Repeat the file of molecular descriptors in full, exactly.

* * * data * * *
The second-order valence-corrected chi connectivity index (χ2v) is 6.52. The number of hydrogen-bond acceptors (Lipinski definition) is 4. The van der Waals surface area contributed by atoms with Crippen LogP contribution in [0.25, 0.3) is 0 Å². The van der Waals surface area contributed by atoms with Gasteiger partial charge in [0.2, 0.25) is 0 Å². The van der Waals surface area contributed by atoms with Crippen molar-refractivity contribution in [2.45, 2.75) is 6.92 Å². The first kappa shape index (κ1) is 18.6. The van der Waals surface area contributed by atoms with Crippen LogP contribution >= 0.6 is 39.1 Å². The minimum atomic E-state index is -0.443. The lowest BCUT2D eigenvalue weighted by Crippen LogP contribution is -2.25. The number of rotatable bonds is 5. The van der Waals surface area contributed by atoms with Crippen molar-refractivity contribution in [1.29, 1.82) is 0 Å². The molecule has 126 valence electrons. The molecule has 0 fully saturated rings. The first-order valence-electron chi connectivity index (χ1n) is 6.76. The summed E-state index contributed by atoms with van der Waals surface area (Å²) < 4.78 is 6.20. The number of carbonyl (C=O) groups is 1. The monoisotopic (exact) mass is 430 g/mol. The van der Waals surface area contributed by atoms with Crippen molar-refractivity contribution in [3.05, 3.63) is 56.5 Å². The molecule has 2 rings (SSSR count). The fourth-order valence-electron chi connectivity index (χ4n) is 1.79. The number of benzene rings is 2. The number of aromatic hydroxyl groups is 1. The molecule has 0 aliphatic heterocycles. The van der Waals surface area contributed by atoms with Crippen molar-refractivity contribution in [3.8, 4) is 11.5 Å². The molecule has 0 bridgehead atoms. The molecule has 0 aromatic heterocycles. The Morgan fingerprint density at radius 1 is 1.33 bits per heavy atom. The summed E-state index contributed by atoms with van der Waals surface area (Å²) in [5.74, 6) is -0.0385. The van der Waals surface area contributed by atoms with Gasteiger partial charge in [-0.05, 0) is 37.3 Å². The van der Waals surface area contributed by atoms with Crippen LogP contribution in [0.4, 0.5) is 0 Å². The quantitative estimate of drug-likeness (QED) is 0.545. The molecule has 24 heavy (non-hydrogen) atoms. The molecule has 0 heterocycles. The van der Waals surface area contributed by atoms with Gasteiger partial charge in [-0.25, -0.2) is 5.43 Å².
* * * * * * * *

The second-order valence-corrected chi connectivity index (χ2v) is 6.52. The number of hydrogen-bond acceptors (Lipinski definition) is 4. The van der Waals surface area contributed by atoms with Crippen LogP contribution in [0.25, 0.3) is 0 Å². The van der Waals surface area contributed by atoms with Gasteiger partial charge in [0.2, 0.25) is 0 Å². The van der Waals surface area contributed by atoms with Crippen molar-refractivity contribution in [2.45, 2.75) is 6.92 Å². The first kappa shape index (κ1) is 18.6. The van der Waals surface area contributed by atoms with Crippen LogP contribution >= 0.6 is 39.1 Å². The minimum atomic E-state index is -0.443. The lowest BCUT2D eigenvalue weighted by Crippen LogP contribution is -2.25. The number of rotatable bonds is 5. The van der Waals surface area contributed by atoms with Crippen molar-refractivity contribution in [1.29, 1.82) is 0 Å². The molecule has 126 valence electrons. The molecule has 0 fully saturated rings. The first-order valence-electron chi connectivity index (χ1n) is 6.76. The summed E-state index contributed by atoms with van der Waals surface area (Å²) < 4.78 is 6.20. The number of carbonyl (C=O) groups is 1. The monoisotopic (exact) mass is 430 g/mol. The van der Waals surface area contributed by atoms with Crippen molar-refractivity contribution in [3.05, 3.63) is 56.5 Å². The molecule has 2 rings (SSSR count). The fourth-order valence-electron chi connectivity index (χ4n) is 1.79. The number of benzene rings is 2. The number of aromatic hydroxyl groups is 1. The molecule has 0 aliphatic heterocycles. The van der Waals surface area contributed by atoms with Crippen molar-refractivity contribution in [3.8, 4) is 11.5 Å². The molecule has 0 bridgehead atoms. The molecule has 0 aromatic heterocycles. The Morgan fingerprint density at radius 1 is 1.33 bits per heavy atom. The summed E-state index contributed by atoms with van der Waals surface area (Å²) in [5.74, 6) is -0.0385. The van der Waals surface area contributed by atoms with Gasteiger partial charge in [-0.05, 0) is 37.3 Å². The van der Waals surface area contributed by atoms with Crippen LogP contribution in [0.4, 0.5) is 0 Å². The quantitative estimate of drug-likeness (QED) is 0.545. The molecule has 24 heavy (non-hydrogen) atoms. The molecule has 0 heterocycles. The van der Waals surface area contributed by atoms with Gasteiger partial charge in [-0.25, -0.2) is 5.43 Å².